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Drawings, Renderings, Metals, and Settings

Jewelry is enhanced by many features, but drawings, renderings, metals, and settings perform the basics of every jewelry creation.

A Guide To Creating A Piece Of Jewelry

ring design sketches
A piece of jewelry represented with various sketches.

The lesser talked about elements that also go into the creation of a beautiful piece of jewelry tend to not get as much attention as the cuts and shapes, but they are just as integral to the successful production of a stunning piece of jewelry. Designers will work with drawings, renderings, metals, and settings in order to create the most beautiful and pleasing piece.

Drawings, Renderings, and Wax Models of Jewelry

Custom, made to order jewelry takes vision, skill, and experience to create from scratch. A design is first discussed verbally, with the aid of existing pictures, or from an already completed piece of jewelry. Rough sketches are then made to complete the model design.

prong setting drawing
A drawing of a prong setting.

Next, fine drawings and pastels are used to create the finished design through the high skill of artists. Once the drawing is close to the desired look, CAD designers work on creating a digital image that depicts the piece of jewelry in true-to-life form. From these images, a completed jewelry creation can then be handmade into a finished piece.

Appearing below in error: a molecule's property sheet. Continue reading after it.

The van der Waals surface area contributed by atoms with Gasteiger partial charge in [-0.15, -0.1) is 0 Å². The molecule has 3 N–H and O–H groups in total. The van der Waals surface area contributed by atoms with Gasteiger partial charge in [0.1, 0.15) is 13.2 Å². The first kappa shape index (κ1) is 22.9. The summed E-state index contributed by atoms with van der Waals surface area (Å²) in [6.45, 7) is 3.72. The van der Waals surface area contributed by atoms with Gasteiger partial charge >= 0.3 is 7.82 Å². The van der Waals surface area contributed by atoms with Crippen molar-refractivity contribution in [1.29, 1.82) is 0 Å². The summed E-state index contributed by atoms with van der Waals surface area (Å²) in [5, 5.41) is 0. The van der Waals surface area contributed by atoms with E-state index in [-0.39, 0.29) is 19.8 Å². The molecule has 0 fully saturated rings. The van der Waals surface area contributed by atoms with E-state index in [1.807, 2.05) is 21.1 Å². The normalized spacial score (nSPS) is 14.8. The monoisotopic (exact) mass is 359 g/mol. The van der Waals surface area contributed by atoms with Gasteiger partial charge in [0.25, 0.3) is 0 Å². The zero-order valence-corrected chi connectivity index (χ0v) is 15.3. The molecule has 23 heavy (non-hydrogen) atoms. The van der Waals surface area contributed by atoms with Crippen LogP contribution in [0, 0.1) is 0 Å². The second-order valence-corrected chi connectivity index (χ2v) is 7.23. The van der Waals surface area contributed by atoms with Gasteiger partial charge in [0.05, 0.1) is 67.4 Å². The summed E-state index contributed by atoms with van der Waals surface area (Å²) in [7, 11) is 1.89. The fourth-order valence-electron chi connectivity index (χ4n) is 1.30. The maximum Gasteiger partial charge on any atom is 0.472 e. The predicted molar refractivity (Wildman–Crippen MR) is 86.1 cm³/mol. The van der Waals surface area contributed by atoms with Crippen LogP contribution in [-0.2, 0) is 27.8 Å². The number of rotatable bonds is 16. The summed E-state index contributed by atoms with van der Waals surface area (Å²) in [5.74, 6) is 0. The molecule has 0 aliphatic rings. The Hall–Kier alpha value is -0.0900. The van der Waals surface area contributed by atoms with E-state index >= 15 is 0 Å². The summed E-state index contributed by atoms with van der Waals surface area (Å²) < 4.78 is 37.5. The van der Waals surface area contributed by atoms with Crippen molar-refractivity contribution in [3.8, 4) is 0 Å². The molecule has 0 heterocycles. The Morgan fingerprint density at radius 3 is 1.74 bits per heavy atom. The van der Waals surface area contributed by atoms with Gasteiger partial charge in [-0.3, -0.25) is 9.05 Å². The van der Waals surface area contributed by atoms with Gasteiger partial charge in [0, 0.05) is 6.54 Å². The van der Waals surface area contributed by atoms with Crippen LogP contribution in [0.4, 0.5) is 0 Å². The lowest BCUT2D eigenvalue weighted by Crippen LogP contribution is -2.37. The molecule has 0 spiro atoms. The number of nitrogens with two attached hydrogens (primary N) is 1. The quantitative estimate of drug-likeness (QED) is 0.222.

A wax model is created in many cases that will be used in the gold/platinum casting process. The wax model is hand carved to the exact specifications of the stones being used. Fine wax models take considerable time and expertise. The wax model quality and design is very important, as the finished piece will be an exact replica of the wax design.

Metal Types for Jewelry

wax model for a ring
The wax model for a three-stone ring.

There have never been more options in jewelry, and the type of metal being used is no different. The following is a breakdown of the most popular metals in use.

14K Gold

14k gold is the standard metal used in jewelry production. The ‘k’ refers to the term ‘karat,’ meaning the percentage of gold within the metal. 14k gold is 58.3% pure gold. 14k gold is extremely durable and is perfectly suited to everyday wear.

18K Gold

precious metal gold comparison
Left to right: 18K yellow gold; 18K white gold, rhodium plated; and18K palladium white gold, not plated.

18k gold has a higher percentage of gold than 14k; 18k is 75% pure gold. Because of its higher gold content, 18k has a beautiful rich yellow color. We cast our settings in both 14k and 18k gold, depending on the jewelry item and per the customer’s request.

White Gold

White gold is an alloy of gold and nickel, sliver, or palladium. The inclusion of white metals in the alloy give white gold its silvery color. White gold has a slightly yellowish tint that may be more noticeable depending on the percentage of gold in the metal. White gold is traditionally rhodium plated to give it a crisp, sparkling white appearance. Both 14k and 18k white gold are popular alternatives to platinum, as they are much less expensive and also very durable.


Platinum is the hardest metal available. It is often the most expensive; nearly three times the price of gold. Platinum is frequently used in exceptional jewelry pieces, as it requires a high level of craftsmanship. We recommend platinum for more expensive items, as platinum will last a lifetime.


yellow rose white gold
Three different colors gold – white gold, rose gold, and yellow gold.